post-digital media design, an introduction · 2010-03-20 03:59

I think our panel at SXSW went well on Tuesday – I was expecting light attendance, as many people had already left – but those around for the panel seemed to enjoy it. A huge thank you to James, Mike, Ben and Molly, for being awesome and interesting.

go team

Also, thanks to Newspaper Club (Ben again, Tom, Russell) and all the contributors to the newspaper they printed on Monday night to hand out at the panel. It was a huge effort, and the sound of quietly rustling newspapers made it all worth it.

the papers

I’m unused to panels, especially ones that worked well, and I think a combination of us all having different takes on the topic, plus real examples of things we’ve made, led to somewhere interesting. There’s still a lot more to say on all this, though, and lots of other interesting people doing interesting things.

Here’s my short talk introducing the topic:

alchemy and transmogrification

The title of the panel came from things that two groups I know were talking about – design studio BERG talking about media design, and RIG talking about post-digital.

This is how BERG talk about media design – the space between media, convergence and new formats and experiences.

Russell Davies uses the term post-digital to talk about moving on screen experiences into the real world – screens are inherently boring and mundane, and people are now growing up in a world where digital is natural, and not special.

This comes at a time when we – you, me, anybody – can play and create with things
previously unimaginable. Maps, books, newspapers, but also textiles, electronics, servers.
They’re at least cheap enough and good enough to try things and prototype. We also think about the nearly recently possible, using smoke and mirrors to build design near-fictions – often videos (such as BERG’s Mag+ magazine reader).
Today, we’ll mainly be talking about the brave new world of paper.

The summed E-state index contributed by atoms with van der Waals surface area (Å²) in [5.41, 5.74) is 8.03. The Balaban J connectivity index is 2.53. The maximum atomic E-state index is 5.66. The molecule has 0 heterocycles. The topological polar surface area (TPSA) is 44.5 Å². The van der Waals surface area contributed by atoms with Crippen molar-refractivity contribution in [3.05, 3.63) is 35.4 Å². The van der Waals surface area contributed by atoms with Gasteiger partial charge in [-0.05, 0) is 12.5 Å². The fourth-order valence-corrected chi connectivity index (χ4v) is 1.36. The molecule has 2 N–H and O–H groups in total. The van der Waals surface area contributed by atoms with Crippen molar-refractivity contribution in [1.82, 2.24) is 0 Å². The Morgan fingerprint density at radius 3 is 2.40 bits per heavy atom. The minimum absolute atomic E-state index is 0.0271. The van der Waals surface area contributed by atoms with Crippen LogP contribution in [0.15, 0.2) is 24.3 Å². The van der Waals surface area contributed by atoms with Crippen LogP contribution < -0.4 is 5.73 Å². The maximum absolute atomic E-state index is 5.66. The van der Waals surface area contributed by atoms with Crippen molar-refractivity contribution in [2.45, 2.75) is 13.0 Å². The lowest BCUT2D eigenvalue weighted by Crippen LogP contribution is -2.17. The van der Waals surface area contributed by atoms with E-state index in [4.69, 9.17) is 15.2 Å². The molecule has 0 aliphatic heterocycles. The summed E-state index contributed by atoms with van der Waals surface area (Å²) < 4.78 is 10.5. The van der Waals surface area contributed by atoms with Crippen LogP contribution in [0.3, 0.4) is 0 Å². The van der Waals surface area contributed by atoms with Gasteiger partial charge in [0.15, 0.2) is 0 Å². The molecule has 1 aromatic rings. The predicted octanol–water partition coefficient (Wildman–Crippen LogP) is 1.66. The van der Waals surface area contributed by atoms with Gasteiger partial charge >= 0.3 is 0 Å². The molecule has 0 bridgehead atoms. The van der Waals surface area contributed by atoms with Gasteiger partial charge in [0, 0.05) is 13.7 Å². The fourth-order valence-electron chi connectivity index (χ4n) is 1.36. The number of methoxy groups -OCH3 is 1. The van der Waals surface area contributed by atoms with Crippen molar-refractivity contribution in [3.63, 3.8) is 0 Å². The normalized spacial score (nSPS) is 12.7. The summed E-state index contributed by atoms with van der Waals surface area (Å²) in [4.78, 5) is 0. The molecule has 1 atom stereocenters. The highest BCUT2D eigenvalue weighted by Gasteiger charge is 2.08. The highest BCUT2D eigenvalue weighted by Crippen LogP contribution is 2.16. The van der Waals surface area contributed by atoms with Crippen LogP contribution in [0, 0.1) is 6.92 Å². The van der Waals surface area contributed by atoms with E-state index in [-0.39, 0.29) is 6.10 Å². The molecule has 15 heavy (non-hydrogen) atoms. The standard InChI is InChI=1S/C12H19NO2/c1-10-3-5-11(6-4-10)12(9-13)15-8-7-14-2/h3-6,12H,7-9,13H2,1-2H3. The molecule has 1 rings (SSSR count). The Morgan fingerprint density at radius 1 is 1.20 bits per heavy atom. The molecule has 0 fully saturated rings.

So what’s hard with using these media? Well, they’re normally made by companies unused to dealing with individuals and tinkerers. So you need companies to act as arbiters between the inquisitive and the machines – such as Newspaper Club. And this is going to keep happening – taking next, maybe, the ad market online, giving individuals access to urban screens and marketing in real, public space.

Printers, banks, Paypal, Royal Mail / USPS, envelope manufacturers … these are all platforms for us. So are cheap electronics platforms such as Arduino and invisible services such as Pachube.

Then we stick them together in different combinations to make interesting things.

It lets us sketch – as we’re used to doing on the web – to try things and see what works, what feels right, and what doesn’t work.

And we can flex information into other forms – if a newspaper isn’t right, maybe a book. Maybe a website. Maybe a talking Internet rabbit.

And, if they’re good, we can easily try to sell them. At any scale, it’s easier to get people to buy something physical that a nebulous invisible service.

And that lets us keep exploring. Creating experiments with the things we’re passionate about.

My hobby (or hobbyhorse) is about these three things – curation, criticism and craft. They’re things that I can’t see Google being able to replicate just with a crowd. But – the Internet does give individuals, amateurs, hobbyists the power to create audiences around these things.

(Sorry, your profession just got rolled over onto by a crowd of “fleshy gauze”. Don’t worry, it won’t hurt, as long as you don’t wriggle too much.)

So I’ll show a few of my experiments.
@localondon is a service curating London art exhibitions and events. Not automatic – hand picked, curated, and then using Hootsuite and Twitter to deliver in a perfectly timely fashion, so you know about and don’t miss interesting things. A web service without a website.

As It Is To-Day. – a newspaper liberating awesomeness from 200 years of books – travel guides, restaurant reviews, maps, photographs, adverts. It was originally going to be a weblog – and still probably will be – but it’s easier to design and print a newspaper than create the website I want. Also easier to read.

And (of course) it’s for sale.
What’s next? More issues of As It Is To-day … images from Google Books and the Internet Archive aren’t always good enough for print. So I’ll be building a book scanner and scanning more of my own library.
Also modern travel guides – currently walking the Thames Path in London to make a guide about that, city guides … books? websites?
Thanks.

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